Europeans drew the wrong lessons from the American civil-rights movement. In the U.S., there was race and there was immigration. They were separate matters that could (at least until recently) be disentangled by people of good faith. In Europe, the two problems have long been inseparable. Voters who worried about immigration were widely accused of racism, or later of “Islamophobia.”

In France, antiracism set itself squarely against freedom of speech. The passage of the 1990 Gayssot Law, which punished denial of the Holocaust, was a watershed. Activist lobbies sought to expand such protections by limiting discussion of a variety of historical events—the slave trade, colonialism, foreign genocides. This was backed up by institutional muscle. In the 1980s, President François Mitterrand’s Socialist party created a nongovernmental organization called SOS Racisme to rally minority voters and to hound those who worked against their interests.

Older bodies such as the communist-inspired Movement against Racism and for Friendship Among the Peoples made a specialty of threatening (and sometimes carrying out) lawsuits against European intellectuals for the slightest trespasses against political correctness: the late Italian journalist Oriana Fallaci for her post-9/11 lament “The Rage and the Pride,” the philosopher Alain Finkielkraut for doubting that the 2005 riots in France’s suburban ghettos were due to unemployment, the Russia scholar Hélène Carrère d’Encausse for speculating about the role of polygamy in the problems of West African immigrants.

Speech codes have done little to facilitate entry into the workforce for immigrants and their children or to reduce crime. But they have intimidated European voting publics, insulated politicians from criticism and turned certain crucial matters into taboos. Immigrant and ethnic issues have become tightly bound to the issue of building the multinational European Union, which has removed vast areas of policy from voter accountability. “Anti-European” sentiments continue to rise.


A woman holds up a sign that says, ‘I am Charlie, I am Jewish, I am a Muslim, I am French’ during a rally in Paris on Jan. 11. Agence France-Presse/Getty Images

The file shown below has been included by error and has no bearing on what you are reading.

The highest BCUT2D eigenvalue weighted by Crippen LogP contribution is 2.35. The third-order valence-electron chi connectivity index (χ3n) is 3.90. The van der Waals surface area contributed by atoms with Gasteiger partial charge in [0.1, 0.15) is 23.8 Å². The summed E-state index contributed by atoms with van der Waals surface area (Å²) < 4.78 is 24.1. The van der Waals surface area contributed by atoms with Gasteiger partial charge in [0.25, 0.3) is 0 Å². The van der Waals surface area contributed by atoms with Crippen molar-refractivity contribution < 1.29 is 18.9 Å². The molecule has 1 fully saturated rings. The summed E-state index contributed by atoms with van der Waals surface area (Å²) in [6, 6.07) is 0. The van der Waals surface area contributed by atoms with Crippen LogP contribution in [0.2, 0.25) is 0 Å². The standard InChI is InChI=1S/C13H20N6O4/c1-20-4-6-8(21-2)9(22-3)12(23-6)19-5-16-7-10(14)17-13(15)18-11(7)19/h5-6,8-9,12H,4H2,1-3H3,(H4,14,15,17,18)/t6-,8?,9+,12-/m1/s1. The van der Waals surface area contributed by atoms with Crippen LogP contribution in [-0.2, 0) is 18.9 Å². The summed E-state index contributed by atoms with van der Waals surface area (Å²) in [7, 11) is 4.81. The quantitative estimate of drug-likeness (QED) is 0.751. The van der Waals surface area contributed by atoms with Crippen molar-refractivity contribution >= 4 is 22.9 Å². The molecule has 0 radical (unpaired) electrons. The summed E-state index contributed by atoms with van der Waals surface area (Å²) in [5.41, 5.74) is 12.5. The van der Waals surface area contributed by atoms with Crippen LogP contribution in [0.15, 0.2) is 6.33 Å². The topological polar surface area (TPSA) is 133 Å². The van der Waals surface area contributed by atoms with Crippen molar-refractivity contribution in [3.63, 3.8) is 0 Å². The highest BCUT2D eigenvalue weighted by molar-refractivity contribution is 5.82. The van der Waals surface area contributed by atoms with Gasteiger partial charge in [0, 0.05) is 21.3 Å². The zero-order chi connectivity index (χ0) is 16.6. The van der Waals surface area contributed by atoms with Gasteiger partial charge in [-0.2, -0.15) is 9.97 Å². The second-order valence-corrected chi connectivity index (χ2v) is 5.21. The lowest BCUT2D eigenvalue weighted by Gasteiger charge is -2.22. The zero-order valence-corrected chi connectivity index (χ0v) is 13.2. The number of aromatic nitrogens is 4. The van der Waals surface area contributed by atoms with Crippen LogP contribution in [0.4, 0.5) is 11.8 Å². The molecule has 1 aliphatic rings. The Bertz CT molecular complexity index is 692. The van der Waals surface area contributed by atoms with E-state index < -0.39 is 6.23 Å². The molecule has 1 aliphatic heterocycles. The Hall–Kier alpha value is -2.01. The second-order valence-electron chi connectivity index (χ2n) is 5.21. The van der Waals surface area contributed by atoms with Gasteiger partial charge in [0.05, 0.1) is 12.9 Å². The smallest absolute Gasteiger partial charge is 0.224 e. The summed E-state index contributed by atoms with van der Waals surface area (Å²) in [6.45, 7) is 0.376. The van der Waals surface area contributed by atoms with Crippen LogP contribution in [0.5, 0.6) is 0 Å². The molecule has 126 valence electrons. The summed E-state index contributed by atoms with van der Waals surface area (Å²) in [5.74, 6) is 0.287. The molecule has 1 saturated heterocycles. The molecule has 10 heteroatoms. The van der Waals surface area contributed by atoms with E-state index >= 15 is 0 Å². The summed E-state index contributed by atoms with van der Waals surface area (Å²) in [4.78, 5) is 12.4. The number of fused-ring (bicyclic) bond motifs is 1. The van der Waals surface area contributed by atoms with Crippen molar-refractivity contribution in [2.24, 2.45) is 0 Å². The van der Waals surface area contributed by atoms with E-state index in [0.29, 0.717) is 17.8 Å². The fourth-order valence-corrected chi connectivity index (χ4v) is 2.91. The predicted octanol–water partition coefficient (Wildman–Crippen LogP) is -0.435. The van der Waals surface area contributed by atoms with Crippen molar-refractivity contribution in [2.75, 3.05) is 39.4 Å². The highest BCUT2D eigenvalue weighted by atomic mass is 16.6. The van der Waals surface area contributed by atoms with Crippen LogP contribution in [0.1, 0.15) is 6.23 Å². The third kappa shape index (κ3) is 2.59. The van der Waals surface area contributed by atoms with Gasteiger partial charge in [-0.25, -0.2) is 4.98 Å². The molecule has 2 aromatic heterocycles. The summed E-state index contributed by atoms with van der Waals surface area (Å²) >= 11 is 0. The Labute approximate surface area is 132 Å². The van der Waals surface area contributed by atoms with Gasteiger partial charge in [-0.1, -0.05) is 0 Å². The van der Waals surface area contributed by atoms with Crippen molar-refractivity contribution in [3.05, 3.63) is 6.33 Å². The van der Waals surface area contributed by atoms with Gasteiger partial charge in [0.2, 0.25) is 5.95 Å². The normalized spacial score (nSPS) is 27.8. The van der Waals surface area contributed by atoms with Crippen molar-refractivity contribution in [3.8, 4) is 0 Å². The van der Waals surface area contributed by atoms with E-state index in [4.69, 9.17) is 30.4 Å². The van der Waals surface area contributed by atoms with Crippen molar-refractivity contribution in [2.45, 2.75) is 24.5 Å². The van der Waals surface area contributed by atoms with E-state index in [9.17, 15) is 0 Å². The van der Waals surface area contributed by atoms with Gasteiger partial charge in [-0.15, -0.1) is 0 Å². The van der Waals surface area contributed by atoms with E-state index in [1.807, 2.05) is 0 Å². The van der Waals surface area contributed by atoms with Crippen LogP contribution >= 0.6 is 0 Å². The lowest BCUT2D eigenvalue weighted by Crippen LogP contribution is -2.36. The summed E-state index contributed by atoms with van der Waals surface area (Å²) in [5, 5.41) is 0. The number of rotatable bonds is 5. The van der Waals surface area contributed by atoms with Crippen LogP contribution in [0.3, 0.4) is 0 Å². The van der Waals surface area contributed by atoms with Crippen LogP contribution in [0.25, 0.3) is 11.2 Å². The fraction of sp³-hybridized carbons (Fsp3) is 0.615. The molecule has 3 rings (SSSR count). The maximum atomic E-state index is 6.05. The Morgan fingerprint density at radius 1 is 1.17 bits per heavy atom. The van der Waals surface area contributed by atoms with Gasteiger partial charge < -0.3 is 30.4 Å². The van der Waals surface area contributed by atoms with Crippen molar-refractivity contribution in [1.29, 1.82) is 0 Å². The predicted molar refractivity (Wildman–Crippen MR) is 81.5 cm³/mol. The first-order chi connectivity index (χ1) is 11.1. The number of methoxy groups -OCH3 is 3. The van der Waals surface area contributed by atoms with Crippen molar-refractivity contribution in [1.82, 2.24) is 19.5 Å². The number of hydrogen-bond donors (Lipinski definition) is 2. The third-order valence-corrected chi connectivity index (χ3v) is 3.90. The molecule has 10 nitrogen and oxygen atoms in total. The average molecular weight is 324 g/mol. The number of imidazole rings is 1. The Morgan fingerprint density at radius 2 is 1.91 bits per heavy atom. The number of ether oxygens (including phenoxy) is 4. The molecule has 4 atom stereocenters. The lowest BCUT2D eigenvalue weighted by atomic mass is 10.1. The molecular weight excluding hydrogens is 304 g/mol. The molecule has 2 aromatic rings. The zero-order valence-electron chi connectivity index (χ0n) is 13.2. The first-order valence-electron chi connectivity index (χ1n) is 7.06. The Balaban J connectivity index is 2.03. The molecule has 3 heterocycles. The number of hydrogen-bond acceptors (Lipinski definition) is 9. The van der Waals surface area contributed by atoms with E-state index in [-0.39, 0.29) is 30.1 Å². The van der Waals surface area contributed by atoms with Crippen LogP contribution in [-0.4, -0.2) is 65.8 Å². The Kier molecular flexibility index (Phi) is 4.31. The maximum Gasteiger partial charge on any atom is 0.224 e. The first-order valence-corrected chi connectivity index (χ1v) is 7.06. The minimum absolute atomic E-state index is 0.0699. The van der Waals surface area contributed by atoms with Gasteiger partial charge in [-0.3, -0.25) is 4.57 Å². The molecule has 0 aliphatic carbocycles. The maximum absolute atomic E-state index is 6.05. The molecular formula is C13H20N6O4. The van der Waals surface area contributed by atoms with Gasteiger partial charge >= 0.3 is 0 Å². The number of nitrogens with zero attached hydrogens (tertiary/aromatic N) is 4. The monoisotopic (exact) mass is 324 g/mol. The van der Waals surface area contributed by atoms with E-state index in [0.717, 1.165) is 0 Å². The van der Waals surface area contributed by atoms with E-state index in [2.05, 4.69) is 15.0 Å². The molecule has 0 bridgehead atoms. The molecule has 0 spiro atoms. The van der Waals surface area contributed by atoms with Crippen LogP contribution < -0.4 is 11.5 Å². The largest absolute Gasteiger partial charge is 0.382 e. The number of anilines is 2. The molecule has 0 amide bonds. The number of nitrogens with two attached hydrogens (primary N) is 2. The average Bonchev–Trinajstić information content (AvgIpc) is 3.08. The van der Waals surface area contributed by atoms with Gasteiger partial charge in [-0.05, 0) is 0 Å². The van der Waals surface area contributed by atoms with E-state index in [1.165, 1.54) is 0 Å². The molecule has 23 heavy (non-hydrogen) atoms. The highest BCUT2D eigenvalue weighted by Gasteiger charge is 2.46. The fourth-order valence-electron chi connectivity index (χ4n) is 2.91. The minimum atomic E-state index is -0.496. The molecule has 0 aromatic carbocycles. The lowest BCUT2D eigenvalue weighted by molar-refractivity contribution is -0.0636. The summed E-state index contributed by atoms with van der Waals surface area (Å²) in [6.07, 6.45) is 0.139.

So impressed were the Europeans with their own generosity that they failed to notice that the population of second- and third-generation immigrants was growing bigger, stronger, more unified and less inclined to take moral instruction. This is partly a demographic problem. Since the fall of the Berlin Wall, Western Europe has had some of the lowest birthrates of any civilization on record. Without immigration, Europe’s population would fall by a hundred million by midcentury, according to U.N. estimates.

When mass immigration began, Europeans did not give much thought to the influence of Islam. In the 1960s, there might have been worries that a North African was, say, a Nasserite Arab nationalist, but not that he was a would-be jihadist. Too many Europeans forgot that people carry a long past within them—and that, even when they do not, they sometimes wish to. Materialistic, acquisitive, averse to God and family, Europe’s culture appeared cold, dead and unsatisfying to many Muslims. It failed to satisfy a lot of non-Muslims too, but until they ran out of borrowed money with the 2008 crash, they could avoid facing it squarely.

Europeans didn’t know enough about the cultural background of Muslims to browbeat them the same way they did the native-born. Muslims felt none of the historic guilt over fascism and colonialism that so affected non-Muslim Europeans. They had a freedom of political action that Europeans lacked.

As European politics grew duller and the stakes lower, many political romantics looked enviously at the aspirations of the Muslim poor, particularly regarding Palestine. You could see a hint of this last weekend in the BBC journalist who interrupted a mourning Frenchwoman, distraught about the targeting of Jews for murder at a kosher supermarket, to say that “the Palestinians suffer hugely at Jewish hands.”

In a world that prized “identity,” Muslim immigrants were aristocrats. Those who became radicalized developed the most monstrous kind of self-regard. A chilling moment in the most recent terrorist drama came when the TV network RTL phoned the kosher supermarket where the Malian-French hostage-taker, Amedy Coulibaly, was holding his victims at gunpoint. He refused to talk but hung up the phone carelessly. The newspaper Le Monde was able to publish a transcript of the strutting stupidity to which he then gave expression:

“They’re always trying to make you believe that Muslims are terrorists. Me, I’m born in France. If they hadn’t been attacked elsewhere, I wouldn’t be here…Think of the people who had Bashar al-Assad in Syria. They were torturing people…We didn’t intervene for years…Then bombers, coalition of 50,000 countries, all that…Why did they do that?”